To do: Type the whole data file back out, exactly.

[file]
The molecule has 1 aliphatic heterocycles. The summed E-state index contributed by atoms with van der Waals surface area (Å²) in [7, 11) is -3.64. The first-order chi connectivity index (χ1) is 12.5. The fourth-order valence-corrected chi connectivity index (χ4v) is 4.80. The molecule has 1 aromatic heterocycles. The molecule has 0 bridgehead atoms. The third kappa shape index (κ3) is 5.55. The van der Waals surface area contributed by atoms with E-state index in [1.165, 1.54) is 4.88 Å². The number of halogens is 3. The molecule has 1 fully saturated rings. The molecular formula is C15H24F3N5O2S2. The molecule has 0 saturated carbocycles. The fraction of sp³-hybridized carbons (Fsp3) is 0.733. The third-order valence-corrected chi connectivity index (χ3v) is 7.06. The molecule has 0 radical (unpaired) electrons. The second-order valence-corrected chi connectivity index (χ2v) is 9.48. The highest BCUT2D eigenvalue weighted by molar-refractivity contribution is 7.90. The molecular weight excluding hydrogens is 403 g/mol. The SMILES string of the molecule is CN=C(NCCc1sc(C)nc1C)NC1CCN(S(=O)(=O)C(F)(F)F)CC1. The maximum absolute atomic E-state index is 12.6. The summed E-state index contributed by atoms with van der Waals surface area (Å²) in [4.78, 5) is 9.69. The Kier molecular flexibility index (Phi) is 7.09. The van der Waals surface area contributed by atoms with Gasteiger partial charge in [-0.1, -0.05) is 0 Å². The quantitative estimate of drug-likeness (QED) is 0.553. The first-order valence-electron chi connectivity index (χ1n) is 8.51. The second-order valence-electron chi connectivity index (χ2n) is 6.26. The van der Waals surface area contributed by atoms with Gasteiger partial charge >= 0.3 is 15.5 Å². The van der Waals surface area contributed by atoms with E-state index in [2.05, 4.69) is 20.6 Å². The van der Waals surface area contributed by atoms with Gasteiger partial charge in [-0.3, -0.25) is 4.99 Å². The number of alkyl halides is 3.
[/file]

The molecule has 1 aliphatic heterocycles. The summed E-state index contributed by atoms with van der Waals surface area (Å²) in [7, 11) is -3.64. The first-order chi connectivity index (χ1) is 12.5. The fourth-order valence-corrected chi connectivity index (χ4v) is 4.80. The molecule has 1 aromatic heterocycles. The molecule has 0 bridgehead atoms. The third kappa shape index (κ3) is 5.55. The van der Waals surface area contributed by atoms with E-state index in [1.165, 1.54) is 4.88 Å². The number of halogens is 3. The molecule has 1 fully saturated rings. The molecular formula is C15H24F3N5O2S2. The molecule has 0 saturated carbocycles. The fraction of sp³-hybridized carbons (Fsp3) is 0.733. The third-order valence-corrected chi connectivity index (χ3v) is 7.06. The molecule has 0 radical (unpaired) electrons. The second-order valence-corrected chi connectivity index (χ2v) is 9.48. The highest BCUT2D eigenvalue weighted by molar-refractivity contribution is 7.90. The molecular weight excluding hydrogens is 403 g/mol. The SMILES string of the molecule is CN=C(NCCc1sc(C)nc1C)NC1CCN(S(=O)(=O)C(F)(F)F)CC1. The maximum absolute atomic E-state index is 12.6. The summed E-state index contributed by atoms with van der Waals surface area (Å²) in [4.78, 5) is 9.69. The Kier molecular flexibility index (Phi) is 7.09. The van der Waals surface area contributed by atoms with Gasteiger partial charge in [-0.1, -0.05) is 0 Å². The quantitative estimate of drug-likeness (QED) is 0.553. The first-order valence-electron chi connectivity index (χ1n) is 8.51. The second-order valence-electron chi connectivity index (χ2n) is 6.26. The van der Waals surface area contributed by atoms with Gasteiger partial charge >= 0.3 is 15.5 Å². The van der Waals surface area contributed by atoms with E-state index in [2.05, 4.69) is 20.6 Å². The van der Waals surface area contributed by atoms with Gasteiger partial charge in [-0.3, -0.25) is 4.99 Å². The number of alkyl halides is 3.